There are two distinct contemporary challenges to the relief of war-induced human suffering--one within the institutions that make up the international humanitarian system, the other on the ground in war zones. Varied interests, resources, and organizational structures within institutions hamper the effectiveness of efforts on behalf of war victims. And at the same time, on the ground, there are ethical, legal, and operational challenges and dilemmas that require actors continually to choose a course of action with associated necessary evils.Humanitarian challenges and intervention concerns within the international humanitarian system--combined with the domestic context of armed conflicts--often yield policies that do not serve the immediate requirements of victims for relief, protection of rights, stabilization, and reconstruction. Based on compelling, up-to-date case studies of the post-Cold War experience in Central America, northern Iraq, Somalia, the former Yugoslavia, and the African Great Lakes, the authors Thomas G. Weiss and Cindy Collins make recommendations for a more effective international humanitarian system.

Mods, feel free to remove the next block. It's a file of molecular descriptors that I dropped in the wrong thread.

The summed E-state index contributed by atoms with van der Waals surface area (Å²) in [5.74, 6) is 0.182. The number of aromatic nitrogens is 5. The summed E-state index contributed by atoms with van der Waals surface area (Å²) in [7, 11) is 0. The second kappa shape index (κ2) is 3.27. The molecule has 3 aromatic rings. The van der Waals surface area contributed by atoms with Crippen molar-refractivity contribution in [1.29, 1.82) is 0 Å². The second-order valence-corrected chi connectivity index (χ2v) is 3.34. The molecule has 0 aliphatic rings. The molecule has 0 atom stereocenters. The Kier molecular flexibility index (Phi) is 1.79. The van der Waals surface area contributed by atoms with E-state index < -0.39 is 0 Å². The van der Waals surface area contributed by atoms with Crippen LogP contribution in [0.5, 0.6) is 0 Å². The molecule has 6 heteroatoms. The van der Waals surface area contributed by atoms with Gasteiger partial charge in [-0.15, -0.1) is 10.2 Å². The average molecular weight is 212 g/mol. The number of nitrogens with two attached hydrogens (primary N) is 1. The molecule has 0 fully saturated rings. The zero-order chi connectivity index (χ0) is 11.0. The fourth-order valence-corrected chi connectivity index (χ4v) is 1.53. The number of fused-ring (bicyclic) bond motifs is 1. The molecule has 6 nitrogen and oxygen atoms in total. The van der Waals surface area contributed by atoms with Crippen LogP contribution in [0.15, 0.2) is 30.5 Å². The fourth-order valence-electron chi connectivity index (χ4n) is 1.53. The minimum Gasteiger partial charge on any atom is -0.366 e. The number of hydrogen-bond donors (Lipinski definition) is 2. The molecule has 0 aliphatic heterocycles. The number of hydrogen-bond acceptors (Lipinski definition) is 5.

Evolution of the humanitarian idea; actors and arenas; operational dilemmas and challenges; current international-policy choices; immediate improvements for the post-Cold War humanitarian system.